When Matt Lauer eventually leaves the Today show, he can look forward to a career in slow-pitch softball. His talents were on full display this morning in his interview of Hillary Clinton.
The conventions of good journalism dictate that when guests, particularly intrinisically political ones, are interviewed, they are challenged on their assumptions.
But when Today's Matt Lauer interviewed Hillary Clinton this morning, what seemed at first to be a lead-up to such a challenge turned out in fact to be just the opposite, as Lauer handed Hillary yet another club with which to bash the Bush administration.
Lauer began by reading from Hillary's letter criticizing the federal response in general and FEMA in particular.
You might have thought that Lauer would have raised the issue of incompetence at the state and local [read Democratic] levels. But no, Lauer entirely bought into Hillary's logic, lamely inquiring whether Her Hilllaryness felt "this was a problem with an entire [federal] system, or did some key individuals make poor decisions?"
Aaron Broussard, a Democrat who is the President of Jefferson Parish, Lousiana, was just interviewed on CNN.
The essence of his rant was that the federal government in general and FEMA in particular are "covering their butts" by concealing the number of dead.At one point Broussard said, verbatim, that FEMA was trying to hide the fact that they had "murdered" thousands of people through their bureaucratic incompetence.
The CNN interviewer did not call Broussard on his outrageous accusation that the Bush administration had "murdered" thousands of its citizens. Not one peep, not one reference to his slander. The interviewer simply bade Broussard a fond farewell, with thanks for his appearance.
It had to happen. When the chorus of MSM complaints of federal inaction was drowned in a sea of thousands of soldiers moving into New Orleans, the MSM nimbly adjusted. Now the problem is . . . too many soldiers.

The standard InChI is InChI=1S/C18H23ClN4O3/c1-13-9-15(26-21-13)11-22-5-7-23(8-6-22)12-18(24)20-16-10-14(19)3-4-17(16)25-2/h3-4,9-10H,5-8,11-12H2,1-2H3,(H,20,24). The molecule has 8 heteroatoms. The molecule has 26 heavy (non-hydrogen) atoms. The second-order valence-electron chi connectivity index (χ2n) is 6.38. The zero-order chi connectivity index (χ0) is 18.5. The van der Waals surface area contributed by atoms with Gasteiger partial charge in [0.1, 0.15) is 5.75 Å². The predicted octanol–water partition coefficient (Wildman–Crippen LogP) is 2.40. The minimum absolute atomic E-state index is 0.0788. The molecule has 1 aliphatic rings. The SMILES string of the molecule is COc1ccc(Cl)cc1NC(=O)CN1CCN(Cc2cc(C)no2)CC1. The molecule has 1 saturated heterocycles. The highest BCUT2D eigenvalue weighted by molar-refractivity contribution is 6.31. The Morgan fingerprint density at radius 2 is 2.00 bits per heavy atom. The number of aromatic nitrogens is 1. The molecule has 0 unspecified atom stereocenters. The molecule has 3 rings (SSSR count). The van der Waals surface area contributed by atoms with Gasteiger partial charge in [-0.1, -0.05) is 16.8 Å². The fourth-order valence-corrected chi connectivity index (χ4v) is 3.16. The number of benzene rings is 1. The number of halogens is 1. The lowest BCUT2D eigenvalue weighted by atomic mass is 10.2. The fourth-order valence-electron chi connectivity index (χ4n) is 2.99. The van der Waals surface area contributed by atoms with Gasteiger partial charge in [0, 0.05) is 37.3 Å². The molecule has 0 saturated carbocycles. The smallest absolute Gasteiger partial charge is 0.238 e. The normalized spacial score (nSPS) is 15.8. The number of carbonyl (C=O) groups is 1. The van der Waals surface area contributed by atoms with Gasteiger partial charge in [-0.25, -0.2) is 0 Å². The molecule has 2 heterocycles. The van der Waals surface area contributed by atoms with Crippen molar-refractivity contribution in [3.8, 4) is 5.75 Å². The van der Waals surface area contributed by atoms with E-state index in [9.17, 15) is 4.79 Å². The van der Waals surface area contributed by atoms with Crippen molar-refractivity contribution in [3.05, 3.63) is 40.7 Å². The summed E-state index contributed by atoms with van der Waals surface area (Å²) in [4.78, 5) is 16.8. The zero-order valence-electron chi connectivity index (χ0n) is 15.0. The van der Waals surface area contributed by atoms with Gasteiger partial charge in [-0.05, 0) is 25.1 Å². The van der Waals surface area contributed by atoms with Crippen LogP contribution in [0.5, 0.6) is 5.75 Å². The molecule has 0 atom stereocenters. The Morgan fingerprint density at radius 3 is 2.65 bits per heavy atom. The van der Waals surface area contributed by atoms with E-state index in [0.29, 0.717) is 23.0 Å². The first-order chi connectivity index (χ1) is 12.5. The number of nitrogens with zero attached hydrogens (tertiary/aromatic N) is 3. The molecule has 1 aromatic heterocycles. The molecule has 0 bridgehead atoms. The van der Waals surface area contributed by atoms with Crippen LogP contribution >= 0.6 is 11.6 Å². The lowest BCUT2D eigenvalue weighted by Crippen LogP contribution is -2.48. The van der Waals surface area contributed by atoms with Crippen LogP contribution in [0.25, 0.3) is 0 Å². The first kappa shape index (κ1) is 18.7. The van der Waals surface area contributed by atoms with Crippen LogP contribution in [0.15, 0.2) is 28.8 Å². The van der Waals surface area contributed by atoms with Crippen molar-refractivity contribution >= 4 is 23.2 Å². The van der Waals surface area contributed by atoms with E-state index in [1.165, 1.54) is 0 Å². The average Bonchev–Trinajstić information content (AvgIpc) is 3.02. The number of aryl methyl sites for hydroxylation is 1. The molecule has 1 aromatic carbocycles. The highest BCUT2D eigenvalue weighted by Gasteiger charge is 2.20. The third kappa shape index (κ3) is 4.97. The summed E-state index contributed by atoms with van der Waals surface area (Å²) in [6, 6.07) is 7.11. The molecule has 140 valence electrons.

NBC's Carl Quintanilla framed it this way on this morning's Today show, with the rubric "Chaos in New Orleans" displayed on screen:
"Now that the military is moving in huge convoys of soldiers, concerns that too strong a military presence in too small a space could cause accidents, crashes."
Today then aired footage of a rescue helicopter that had rolled over in the mud, as Quintanilla fretted "it's just what residents of New Orleans do not need as they decide whether to leave a ravaged city or tough it out."
When it comes to the MSM's treatment of the Bush administration's response to Katrina, it's damned if you do, damned if you don't.
Anyone seen Kathleen Blanco lately? Remember her, the Democratic Governor of Louisiana, the lady who put in a few shaky, overwhelmed performances at the beginning of the Katrina catastrophe? She seems to have disappeared off the MSM radar screen.
How about the Mayor of New Orleans, another Democrat? How many Americans can even name him? Compare and contrast with the role Rudy Giuliani played in the wake of 9/11.
Instead, Today's focus this morning was almost entirely on the shortcomings of the federal [read Republican-led] government in its response to Katrina.
Katie Couric spoke of "the growing chorus of criticism over the government's response to this national crisis."
Chorus-leader Couric first grilled FEMA Director Michael Brown. Criticized about the lack of law and order, Brown said that by Sunday there would be 30,000 National Guard troops on the ground. That wasn't good enough for Katie, who after saying she didn't want to "belabor the point" went on to do just that, carping that "it seems like a pretty long lag time."
Just when you thought it was safe to go back in the MSM water, up pops Cindy Sheehan.
The Today show’s pretext for bringing back Cindy was her return to Crawford.
It seems that Sheehan’s media consultants have been hard at work, grooming a more media-savvy, less over-the-top image for Sheehan.She managed to avoid charging W, as she has in the past, with being the world’s biggest terrorist, or engaging in thinly-veiled anti-Semitism as when she previously spoke of neo-con Paul Wolfowitz making her “skin crawl.”
Yet one sensed that not far beneath the buttoned-down exterior, the demons lurked.
You know the MSM figure a story has legs when they create a logo for it, and sure enough Today opened its segment with a natty little logo of an American solider, an Iraqi flag, and the emblazoned question: "Iraq – the new Vietnam?”
In to answer the question was that paragon of objectivity Chris Matthews – former aide to Dem House Speaker Tip O’Neill.
There’s nothing Dems like better than a renegade Republican, and Chuck Hagel has been filling that role nicely. Lauer opened with this quote from Hagel: “The reason I don’t think more troops are the answer right now is that we’re past that stage right now. We’re locked into a bogged-down problem not dissimilar to Vietnam.”